During a recent conversation with my mom, she said that she would like to buy a book for my 13-year-old nephew, "Sam," for Christmas. For years, Sam was a dormant reader. Like his dad (my brother) he didn't like reading when he was younger. Unlike his dad, he has come to really enjoy books just for the fun of reading.
At the moment, Sam loves the middle-grade books by Mike Lupica, a sportswriter for the New York Daily News. Mom wants to get Sam something he likes, so she zeroed in on these books. After she got to the bookstore, though, she realized that didn't know what books he has already read. [There are 12 titles, three released this year.] My mom thought she would call my sister-in-law, but then realized that she might not know the answer, either.
So what do you do when you want to buy books for a reader who loves a particular author or series but you're not sure they're at the beginning or the end of a collection? Thanks to Sarah Mulhern, I had an idea on how to help my mom: look for a read alike. A read alike is a book (or series) that is similar to something that you (or your reader) already likes. The formula is fairly straightforward:
If you like [insert: author, title, series name], then you might like ________.
Earlier this year, Sarah (a 6th Grade Language Arts teacher) wrote a post about middle grade read-alikes for Share a Story-Shape a Future. She is a voracious reader and gets her students excited about reading, too. Her Reading Zone post is filled with read alike ideas. Sarah says she frequently relies on "the wonders of the internet" to find book lists for titles that her kids are excited about.
My mom isn't going to search on the Web; she wants to ask a person. Using the example above, she can get some recommendations from a librarian or a bookseller by asking this question:
"My grandson likes the sports books by Mike Lupica. Can you recommend some books that are similar to his?"
For those of us who are web savvy, the Internet makes it easy to find read alike lists. With Google, when you search read alikes, you'll see a number of additional options. I selected "for kids," and instantly had a list of library systems that keep read alike lists on their website. Here are several I found particularly easy to maneuver.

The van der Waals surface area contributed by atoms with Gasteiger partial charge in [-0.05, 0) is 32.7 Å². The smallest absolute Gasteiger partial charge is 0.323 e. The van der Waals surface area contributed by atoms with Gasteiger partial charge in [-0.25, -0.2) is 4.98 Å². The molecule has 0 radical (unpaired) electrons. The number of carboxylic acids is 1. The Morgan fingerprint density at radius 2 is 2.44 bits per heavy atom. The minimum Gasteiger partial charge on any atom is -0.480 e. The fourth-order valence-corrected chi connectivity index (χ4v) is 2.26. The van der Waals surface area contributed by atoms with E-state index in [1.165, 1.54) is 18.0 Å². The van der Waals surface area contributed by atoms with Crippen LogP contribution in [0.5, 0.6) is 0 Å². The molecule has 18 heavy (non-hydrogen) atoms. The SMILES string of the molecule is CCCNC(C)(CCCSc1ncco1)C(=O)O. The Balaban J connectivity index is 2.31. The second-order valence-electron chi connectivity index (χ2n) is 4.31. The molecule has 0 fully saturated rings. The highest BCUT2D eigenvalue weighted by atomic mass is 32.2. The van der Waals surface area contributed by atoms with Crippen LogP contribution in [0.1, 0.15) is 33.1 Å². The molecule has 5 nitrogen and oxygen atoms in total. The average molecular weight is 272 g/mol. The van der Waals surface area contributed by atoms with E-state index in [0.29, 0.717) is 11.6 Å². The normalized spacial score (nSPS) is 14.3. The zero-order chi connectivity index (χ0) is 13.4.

Another tool that I found useful is a website called bookseer.com. After you type in the author and title of a book you just read (or may be interested in), your search comes back with recommended read-alikes from BookArmy, Library Thing, and Amazon.com. You can click on a title in the list to get more details about the book, which is a nice feature. Another tool, What Should I Read Next? Is similar to BookSeer.com, but it clearly has a commercial relationship with Amazon.com.
UPDATE: In a comment, Shana offers this information about www.literature-map.com. "[It] allows you to type an author's name and find other authors that are read by the people who read the searched author. The results are displayed graphically to show you which are most similarly read, least similarly read."
Between the bookseller in person and me on the web, we should be able to help mom select a good book or two for my nephew. Update: Melinda has already offered John Feinstein's books!
Read-alikes are a great way to keep kids excited about reading; keep them in their [genre] comfort zone; and, at the same time, stretch them beyond the totally familiar. For the gift-giver, they are a great way to show that you listen to their book talks without the risk of duplicating something they already read!
Do you have a go-to source for finding tailored book recommendations? Add it below and I'll update this post with your suggestions.